Indeed, it’s easy to be cynical about any film that appears to revel in undermining its own convictions. But for all of Tony Kaye’s creative quirks and difficulties, there’s always been an unmistakable redemption in his zeal — that of a filmmaker to engage with. He’s a rare species at this festival and, increasingly, anywhere else for that matter. I can take or leave his pre-screening serenades. And while his Detachment is only fitfully brilliant work, the mere knowledge that it’s meant — and for what, I can’t be sure — leaves me admiring it.
He also talks to Brody:
You’ve obviously worked with some pretty visionary filmmakers, from Terrence Malick to Roman Polanski to Spike Lee. Where does Tony Kaye fall on that spectrum, at least in terms of the actor/director relationship?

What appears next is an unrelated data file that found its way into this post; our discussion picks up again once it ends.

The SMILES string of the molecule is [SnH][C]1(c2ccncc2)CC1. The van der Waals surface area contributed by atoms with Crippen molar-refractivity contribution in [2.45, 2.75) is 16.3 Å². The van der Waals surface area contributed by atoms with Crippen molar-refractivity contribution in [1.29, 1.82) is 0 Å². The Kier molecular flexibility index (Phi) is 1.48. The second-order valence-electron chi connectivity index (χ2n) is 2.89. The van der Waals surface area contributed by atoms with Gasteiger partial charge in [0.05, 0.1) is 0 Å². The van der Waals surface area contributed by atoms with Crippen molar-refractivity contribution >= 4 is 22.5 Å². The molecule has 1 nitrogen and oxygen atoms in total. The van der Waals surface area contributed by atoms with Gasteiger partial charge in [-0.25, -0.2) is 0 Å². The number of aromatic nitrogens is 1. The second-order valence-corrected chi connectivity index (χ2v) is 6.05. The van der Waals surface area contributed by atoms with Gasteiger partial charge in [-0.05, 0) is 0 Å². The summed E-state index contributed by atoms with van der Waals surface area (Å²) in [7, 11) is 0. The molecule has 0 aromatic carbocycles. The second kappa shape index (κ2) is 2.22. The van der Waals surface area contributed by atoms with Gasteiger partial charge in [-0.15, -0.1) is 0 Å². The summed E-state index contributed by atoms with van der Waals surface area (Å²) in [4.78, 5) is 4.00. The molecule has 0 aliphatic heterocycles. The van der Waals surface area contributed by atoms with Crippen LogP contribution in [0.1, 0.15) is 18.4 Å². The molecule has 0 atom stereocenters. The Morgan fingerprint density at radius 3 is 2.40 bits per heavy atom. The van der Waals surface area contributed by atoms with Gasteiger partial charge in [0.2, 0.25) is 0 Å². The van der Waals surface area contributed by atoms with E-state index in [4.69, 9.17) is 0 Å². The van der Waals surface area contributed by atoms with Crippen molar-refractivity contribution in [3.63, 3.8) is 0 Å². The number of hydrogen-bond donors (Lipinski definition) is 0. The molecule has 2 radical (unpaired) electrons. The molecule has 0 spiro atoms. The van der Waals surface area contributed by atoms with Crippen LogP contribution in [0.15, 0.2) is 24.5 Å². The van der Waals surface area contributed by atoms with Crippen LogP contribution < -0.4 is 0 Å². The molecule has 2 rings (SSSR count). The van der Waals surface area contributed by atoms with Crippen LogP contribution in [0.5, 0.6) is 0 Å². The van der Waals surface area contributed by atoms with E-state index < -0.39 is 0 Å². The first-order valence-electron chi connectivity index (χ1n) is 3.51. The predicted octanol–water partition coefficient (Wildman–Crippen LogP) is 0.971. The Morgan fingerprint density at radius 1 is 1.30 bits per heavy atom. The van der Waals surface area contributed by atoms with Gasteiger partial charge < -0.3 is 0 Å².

Tony is extremely collaborative. He’s also — and I don’t use the term lightly — a creative genius. I think he has a unique ability to make the most of any situation. With independent filmmaking you have very limited resources and time, and it’s a tremendous accomplishment filming the movie Tony has filmed in New York City under the budget restrictions we had. Tony also [camera] operates, so he’s a D.P. as well. There’s a greater intimacy and connection with the filmmaker when he and the protagonist are… I mean, it’s a dance — the art of capturing that and lighting that. Sometimes you have a wonderful D.P. come in and create a visual scape that’s really beautiful. But obviously there’s a disconnect between the filmmaker and the performer — what the director wants to capture in a given moment. Tony is relatively specific in what he’s looking for, and he can just jump in and capture that. You, as a performer, really feel that presence and enthusiasm rather than the director sitting in another room watching on a monitor. You know what I mean?